Water is known to enhance the rate of plastic deformation by increasing the mobility of defects in crystals (e.g., Karato 2008). Although the amounts of water dissolved in nominally anhydrous minerals is minor (ppm level), defect mobility can be increased markedly through distortion in crystals, which enhances plastic deformation (e.g., Karato and Jung 2003; Hirth and Kohlstedt 2003). The influence of water depends on the chemistry of point defects, which varies among minerals and with the mechanism of creep. Plastic strength was calculated for wet models using the flow law determined under fluid-saturated conditions (Table 2).

Elastic thickness

Under applied moments and loads, flexure of the lithosphere occurs on geological time-scales, and the thickness of the elastically responding layer is inferred from the strength envelope of the lithosphere (e.g., Goetze and Evans 1979; McNutt 1984). Here, the effective elastic thickness was calculated following McNutt (1984), with the moment balanced between tensional and compressional forces within the lithosphere. The integrated bending moment of the lithosphere is estimated as

$$ M={\int}_0^{T_m}\sigma (z)\left(z-{z}_n\right) dz $$

where Tm is the mechanical thickness of the lithosphere, σ(z) is the strength at depth z, and zn is the depth of the neutral stress plane. The mechanical thickness is assumed to be represented by the base of the lithosphere, corresponding to the depth with a stress of < 50 MPa (e.g., McNutt 1984). The analytical solution for the bending moment of the lithosphere is expressed as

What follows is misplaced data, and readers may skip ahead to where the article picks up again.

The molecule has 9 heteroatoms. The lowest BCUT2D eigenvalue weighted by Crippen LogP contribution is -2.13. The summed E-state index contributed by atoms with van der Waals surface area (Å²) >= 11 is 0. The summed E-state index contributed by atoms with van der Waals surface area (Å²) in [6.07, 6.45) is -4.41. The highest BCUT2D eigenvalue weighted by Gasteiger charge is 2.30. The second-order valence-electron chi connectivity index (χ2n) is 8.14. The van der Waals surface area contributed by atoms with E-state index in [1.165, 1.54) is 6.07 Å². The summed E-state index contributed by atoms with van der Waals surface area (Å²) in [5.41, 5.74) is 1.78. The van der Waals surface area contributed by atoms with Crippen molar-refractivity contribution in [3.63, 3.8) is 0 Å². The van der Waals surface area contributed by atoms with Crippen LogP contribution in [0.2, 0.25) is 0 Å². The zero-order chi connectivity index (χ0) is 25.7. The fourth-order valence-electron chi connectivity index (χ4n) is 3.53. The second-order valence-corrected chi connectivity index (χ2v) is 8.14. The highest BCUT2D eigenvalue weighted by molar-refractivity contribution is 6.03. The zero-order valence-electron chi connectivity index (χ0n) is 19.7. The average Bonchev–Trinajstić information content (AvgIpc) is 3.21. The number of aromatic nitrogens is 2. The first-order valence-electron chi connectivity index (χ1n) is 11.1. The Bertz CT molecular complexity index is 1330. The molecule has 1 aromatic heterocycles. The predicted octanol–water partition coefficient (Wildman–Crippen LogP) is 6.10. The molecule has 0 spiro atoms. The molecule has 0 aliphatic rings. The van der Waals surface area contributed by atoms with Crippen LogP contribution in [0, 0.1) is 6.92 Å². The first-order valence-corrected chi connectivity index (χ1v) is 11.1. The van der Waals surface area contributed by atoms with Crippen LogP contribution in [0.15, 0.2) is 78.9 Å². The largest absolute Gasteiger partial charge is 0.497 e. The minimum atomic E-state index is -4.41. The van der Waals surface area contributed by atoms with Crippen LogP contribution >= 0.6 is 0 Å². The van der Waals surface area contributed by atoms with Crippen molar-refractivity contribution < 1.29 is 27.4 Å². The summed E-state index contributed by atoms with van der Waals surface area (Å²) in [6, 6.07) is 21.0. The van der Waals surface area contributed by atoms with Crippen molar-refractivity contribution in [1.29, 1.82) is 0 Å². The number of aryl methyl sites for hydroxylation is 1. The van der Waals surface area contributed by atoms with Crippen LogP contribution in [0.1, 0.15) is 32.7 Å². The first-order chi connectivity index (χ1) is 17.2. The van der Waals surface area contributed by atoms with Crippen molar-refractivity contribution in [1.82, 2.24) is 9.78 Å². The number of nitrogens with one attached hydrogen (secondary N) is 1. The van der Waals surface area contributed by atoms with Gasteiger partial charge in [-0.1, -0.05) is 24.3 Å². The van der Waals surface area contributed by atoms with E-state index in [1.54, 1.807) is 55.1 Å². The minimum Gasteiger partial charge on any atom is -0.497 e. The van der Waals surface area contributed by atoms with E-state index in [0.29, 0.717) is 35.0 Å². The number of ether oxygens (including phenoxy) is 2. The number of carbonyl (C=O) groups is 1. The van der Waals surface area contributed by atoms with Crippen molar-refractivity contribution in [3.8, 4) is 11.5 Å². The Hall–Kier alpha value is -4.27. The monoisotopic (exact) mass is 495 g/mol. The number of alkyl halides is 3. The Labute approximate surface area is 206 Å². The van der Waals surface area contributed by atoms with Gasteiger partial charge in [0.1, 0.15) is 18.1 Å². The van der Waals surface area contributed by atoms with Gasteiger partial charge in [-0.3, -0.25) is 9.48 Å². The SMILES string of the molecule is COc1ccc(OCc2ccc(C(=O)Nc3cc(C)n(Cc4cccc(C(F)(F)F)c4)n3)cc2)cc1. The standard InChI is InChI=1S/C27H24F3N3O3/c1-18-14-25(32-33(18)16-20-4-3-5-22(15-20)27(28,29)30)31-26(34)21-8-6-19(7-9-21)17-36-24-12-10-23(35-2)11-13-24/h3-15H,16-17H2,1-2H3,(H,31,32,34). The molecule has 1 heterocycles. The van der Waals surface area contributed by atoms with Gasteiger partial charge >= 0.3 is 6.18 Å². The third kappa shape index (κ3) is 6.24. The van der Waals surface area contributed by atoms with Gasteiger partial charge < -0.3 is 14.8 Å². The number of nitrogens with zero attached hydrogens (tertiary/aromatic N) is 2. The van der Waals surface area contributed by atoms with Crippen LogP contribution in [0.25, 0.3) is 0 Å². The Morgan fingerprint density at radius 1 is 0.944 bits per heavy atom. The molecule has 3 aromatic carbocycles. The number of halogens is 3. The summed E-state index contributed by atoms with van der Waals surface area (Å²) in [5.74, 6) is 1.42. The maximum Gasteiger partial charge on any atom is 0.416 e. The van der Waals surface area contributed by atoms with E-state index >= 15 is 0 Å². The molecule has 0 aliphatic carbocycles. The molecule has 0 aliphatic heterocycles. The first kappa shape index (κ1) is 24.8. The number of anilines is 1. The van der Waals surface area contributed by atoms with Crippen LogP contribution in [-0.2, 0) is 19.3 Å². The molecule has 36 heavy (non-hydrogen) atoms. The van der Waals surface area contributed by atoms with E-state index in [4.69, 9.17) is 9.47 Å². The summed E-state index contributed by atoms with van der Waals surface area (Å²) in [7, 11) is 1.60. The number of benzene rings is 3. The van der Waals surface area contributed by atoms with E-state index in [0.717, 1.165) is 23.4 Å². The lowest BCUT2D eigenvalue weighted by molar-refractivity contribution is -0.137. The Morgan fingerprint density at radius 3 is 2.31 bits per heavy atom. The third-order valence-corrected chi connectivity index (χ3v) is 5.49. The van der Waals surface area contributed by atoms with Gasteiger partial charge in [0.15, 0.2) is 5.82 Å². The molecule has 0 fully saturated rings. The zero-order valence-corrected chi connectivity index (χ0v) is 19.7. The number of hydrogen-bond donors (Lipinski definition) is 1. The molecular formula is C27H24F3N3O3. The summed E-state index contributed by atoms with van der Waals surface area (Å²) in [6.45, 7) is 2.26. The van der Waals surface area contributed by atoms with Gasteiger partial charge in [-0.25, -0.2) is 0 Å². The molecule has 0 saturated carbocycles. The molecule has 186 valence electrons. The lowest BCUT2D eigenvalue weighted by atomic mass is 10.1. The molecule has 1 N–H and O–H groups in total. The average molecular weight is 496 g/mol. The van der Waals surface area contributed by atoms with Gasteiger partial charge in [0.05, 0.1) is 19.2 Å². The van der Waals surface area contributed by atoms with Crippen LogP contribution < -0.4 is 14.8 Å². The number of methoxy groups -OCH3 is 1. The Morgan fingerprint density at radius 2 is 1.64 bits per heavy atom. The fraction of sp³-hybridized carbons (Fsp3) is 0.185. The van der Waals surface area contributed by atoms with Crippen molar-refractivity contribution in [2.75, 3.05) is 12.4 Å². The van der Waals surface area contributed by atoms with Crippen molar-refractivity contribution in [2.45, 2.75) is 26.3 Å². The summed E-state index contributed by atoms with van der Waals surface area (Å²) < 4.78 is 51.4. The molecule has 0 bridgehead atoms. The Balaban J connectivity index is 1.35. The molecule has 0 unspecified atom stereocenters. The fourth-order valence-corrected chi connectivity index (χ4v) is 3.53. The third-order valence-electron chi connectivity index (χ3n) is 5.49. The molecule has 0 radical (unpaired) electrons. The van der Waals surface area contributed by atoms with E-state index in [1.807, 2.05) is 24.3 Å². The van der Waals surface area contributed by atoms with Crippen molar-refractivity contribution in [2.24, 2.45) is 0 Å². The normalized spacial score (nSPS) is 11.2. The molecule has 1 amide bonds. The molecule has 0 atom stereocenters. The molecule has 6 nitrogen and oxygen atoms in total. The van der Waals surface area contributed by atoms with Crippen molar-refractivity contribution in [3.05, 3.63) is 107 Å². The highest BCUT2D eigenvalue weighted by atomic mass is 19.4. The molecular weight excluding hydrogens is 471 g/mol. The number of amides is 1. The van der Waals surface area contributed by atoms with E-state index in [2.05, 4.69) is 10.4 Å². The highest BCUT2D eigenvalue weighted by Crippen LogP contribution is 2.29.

$$ M=\frac{EK{T}_e^3}{12\left(1-{\upsilon}^2\right)} $$

where E is Young’s modulus, υ is Poisson’s ratio, K is the flexural curvature, and Te is the effective elastic thickness. The elastic constants of the lithosphere were assumed to be E = 100 GPa and υ = 0.25, and the curvature was set as 5 × 10−7 m−1. The sensitivity of these parameters is discussed in the following sections. As the bending moment of the lithosphere is controlled mainly by the strength close to the brittle–ductile transition, incorporation of Peierls creep provides a large contribution to the estimated elastic thickness.

Rheological models for the terrestrial planets